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Developing countries

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Displaying 1 - 15 of 71 news clips related to this topic.


David Moinina Sengeh MS ’12, PhD ’15 speaks with Ted Radio Hour host Manoush Zomorodi about his research in developing a more comfortable socket for prostheses. Sengeh “pioneered a new system for creating prosthetic sockets, which fit a prosthetic leg onto a patient's residual limb,” writes NPR.


Prof. Jonathan Gruber speaks with Margery Eagan and Jared Bowen on Boston Public Radio about the ethics of offering vaccine booster shots in the U.S. when many nations are struggling with vaccine scarcity. “This is really a moment where, going forward, the world has to figure out a more effective strategy,” said Gruber. “We need to think about how we’re going to set up institutions to deal with these kinds of tradeoffs in the future.” 

E&E News

A new MIT study shows that “China’s move away from fossil fuels would mean 2,000 fewer premature deaths in the U.S. by 2030,” reports John Fialka for E&E News. "It reminds us that air pollution doesn't stop at national boundaries," said Prof. Valerie Karplus, a co-leader of the paper. 


Wired reporter Aarian Marshall spotlights how Prof. Sarah Williams has been developing digital tools to help map bus routes in areas that lack transportation maps. “The maps show that there is an order,” Williams explains. “There is, in fact, a system, and the system could be used to help plan new transportation initiatives.”

Fast Company

Fast Company reporter Adele Peters highlights how MIT researchers have developed a robot that can swim through pipes and identify leaks. Peters writes that alumnus You Wu estimates that “if half of the leaks in the world could be found and fixed, that would recover enough water to support 1 billion people.”


MIT alumnus You Wu has spent six years perfecting robots that can travel through pipes to identify water leaks, writes Anne Quito for Quartz. “Over 240,000 water pipes burst in the US each year, with each incident costing an average of $200,000 in infrastructure damage,” notes Quito.

BBC News

BBC reporter Dave Edmonds speaks to Prof. Esther Duflo, co-founder of J-PAL, about her use of field studies and randomized control trials to test the effectiveness of programs in developing countries. Duflo explains that by examining data from randomized control trials, “out of the noise emerges some kind of melody of the logic of behavior.”


In an article for Salon, Associate Prof. Noelle Eckley Selin and postdoc Sae Yun Kwon discuss their latest research, which examined emissions in China. They write that although mercury pollution is often associated with fish consumption, “China’s future emissions trajectory can have a measurable influence on the country’s rice methylmercury” levels, as well.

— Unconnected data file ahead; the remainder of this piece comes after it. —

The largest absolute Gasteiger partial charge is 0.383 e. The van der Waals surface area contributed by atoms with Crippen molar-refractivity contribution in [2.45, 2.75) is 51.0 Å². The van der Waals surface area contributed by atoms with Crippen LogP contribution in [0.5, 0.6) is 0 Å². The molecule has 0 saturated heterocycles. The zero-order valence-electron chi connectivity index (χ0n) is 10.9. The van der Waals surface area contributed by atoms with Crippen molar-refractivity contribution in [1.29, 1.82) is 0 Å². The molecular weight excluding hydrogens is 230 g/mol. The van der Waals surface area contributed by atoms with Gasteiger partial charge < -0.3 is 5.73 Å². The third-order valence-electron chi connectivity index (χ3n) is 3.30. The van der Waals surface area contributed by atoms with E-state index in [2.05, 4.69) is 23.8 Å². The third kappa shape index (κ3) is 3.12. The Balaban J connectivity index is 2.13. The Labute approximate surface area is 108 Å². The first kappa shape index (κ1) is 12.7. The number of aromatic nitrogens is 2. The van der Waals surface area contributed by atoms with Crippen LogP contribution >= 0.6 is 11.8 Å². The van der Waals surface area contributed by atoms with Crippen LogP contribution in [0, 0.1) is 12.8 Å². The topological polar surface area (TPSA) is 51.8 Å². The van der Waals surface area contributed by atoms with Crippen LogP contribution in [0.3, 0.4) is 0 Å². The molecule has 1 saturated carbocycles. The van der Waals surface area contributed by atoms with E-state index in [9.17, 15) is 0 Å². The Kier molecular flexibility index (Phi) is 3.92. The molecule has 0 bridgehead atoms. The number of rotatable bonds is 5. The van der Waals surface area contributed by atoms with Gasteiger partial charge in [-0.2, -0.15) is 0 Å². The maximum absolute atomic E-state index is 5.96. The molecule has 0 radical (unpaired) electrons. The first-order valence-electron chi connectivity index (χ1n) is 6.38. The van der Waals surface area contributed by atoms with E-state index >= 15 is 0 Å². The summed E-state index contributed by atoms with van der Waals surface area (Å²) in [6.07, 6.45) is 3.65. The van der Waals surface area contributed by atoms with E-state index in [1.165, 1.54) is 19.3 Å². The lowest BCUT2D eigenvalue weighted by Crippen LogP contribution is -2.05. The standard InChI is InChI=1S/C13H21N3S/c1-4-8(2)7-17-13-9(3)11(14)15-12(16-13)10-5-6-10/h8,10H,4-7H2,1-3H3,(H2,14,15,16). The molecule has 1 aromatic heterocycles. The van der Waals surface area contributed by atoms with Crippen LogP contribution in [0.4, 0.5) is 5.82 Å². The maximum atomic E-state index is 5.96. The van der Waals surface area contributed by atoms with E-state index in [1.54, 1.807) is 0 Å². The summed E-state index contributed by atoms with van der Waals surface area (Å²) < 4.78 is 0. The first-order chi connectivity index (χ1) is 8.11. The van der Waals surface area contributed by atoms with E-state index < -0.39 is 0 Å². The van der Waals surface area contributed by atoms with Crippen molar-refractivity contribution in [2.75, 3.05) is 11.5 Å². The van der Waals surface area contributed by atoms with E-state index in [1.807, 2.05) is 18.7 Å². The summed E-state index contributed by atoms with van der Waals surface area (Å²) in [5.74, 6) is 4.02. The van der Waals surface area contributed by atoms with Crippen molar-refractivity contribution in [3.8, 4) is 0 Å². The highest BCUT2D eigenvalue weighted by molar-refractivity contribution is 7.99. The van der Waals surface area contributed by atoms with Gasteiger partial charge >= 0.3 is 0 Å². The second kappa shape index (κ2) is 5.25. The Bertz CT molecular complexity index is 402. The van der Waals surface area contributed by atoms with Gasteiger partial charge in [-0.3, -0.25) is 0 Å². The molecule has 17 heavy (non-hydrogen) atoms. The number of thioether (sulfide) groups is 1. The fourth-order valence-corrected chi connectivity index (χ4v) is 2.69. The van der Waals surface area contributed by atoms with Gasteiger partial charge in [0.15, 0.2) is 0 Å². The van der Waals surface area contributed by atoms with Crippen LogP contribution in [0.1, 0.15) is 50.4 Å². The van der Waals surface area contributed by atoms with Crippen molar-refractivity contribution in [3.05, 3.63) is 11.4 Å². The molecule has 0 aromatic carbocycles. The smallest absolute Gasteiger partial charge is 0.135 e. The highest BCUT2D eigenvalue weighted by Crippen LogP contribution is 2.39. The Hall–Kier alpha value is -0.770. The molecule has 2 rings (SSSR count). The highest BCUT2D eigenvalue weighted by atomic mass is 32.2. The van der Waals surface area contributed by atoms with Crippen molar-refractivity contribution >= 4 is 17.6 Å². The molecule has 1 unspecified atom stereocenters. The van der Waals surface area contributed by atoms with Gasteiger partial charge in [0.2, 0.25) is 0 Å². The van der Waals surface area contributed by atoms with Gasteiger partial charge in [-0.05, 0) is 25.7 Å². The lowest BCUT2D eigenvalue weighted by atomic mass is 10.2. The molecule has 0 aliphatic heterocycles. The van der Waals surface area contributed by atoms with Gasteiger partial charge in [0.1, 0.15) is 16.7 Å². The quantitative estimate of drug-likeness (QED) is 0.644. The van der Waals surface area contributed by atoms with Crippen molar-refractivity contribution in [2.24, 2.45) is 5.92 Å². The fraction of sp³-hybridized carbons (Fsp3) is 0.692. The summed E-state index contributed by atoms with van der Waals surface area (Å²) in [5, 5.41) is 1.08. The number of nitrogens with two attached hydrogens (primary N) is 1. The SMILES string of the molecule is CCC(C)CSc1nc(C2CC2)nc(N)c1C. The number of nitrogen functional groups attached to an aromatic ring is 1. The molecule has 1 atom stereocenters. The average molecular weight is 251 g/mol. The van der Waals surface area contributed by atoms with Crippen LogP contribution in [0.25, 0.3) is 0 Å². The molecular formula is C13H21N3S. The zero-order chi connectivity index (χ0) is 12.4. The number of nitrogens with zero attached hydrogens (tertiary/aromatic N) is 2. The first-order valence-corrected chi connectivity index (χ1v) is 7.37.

Using several comparative models, a new study led by MIT researchers reveals that China’s pledge to peak its carbon emissions by 2030 could cut down on as many as 160,000 premature deaths. “Politically, the research confirms why Chinese officials have their own internal reasons to cut CO2 even though the U.S. is abandoning Paris and disengaging internationally on climate,” writes Ben Geman for Axios.


A new study finds that a 4% reduction in China's carbon emissions by 2030 could save a total of $464.5 billion in healthcare costs, writes Chase Purdy for Quartz. “We have all these policy goals for a transition toward a more sustainable society,” says Associate Prof. Noelle Selin. “Mitigating air pollution, a leading cause of death, is one of them, and avoiding dangerous climate change is another.”

BBC World Service

Postdoc Sameer Rao talks to the BBC World Service about his team’s development of a device for extracting water from the atmosphere of excessively dry climates. “I think it can address water scarcity in areas where there is no water and there’s a lot of social and economic challenges because of that,” said Rao.


The “One Laptop Per Child” project, originated in the Media Lab, was the subject of a study that revealed the importance of having a laptop in the home for “access to information, educational games, and tools for self-expression.” In an op-ed for Mashable, Sandra Nogry calls on educators to encourage the use of technology for learning in developing countries.

The Financial Times

Writing for the Financial Times, Associate Prof. Tavneet Suri explains the importance of measuring the benefits of philanthropy in sub-Saharan Africa. This data “could help resource- or skills-constrained African companies to leverage the benefits of impact measurement tools, to better understand their positive impact on poverty,” Prof. Suri explains.

BBC News

BBC News reporter James Gallagher writes that MIT researchers have developed a new technology that could eventually enable doctors to administer multiple vaccines in one shot. 


Guardian reporter Nicola Davis writes that MIT researchers have developed a new approach that could be used to deliver multiple vaccines in one injection. Davis explains that the technique could prove useful in developing countries, “potentially allowing all childhood vaccines and their boosters to be given in one shot.”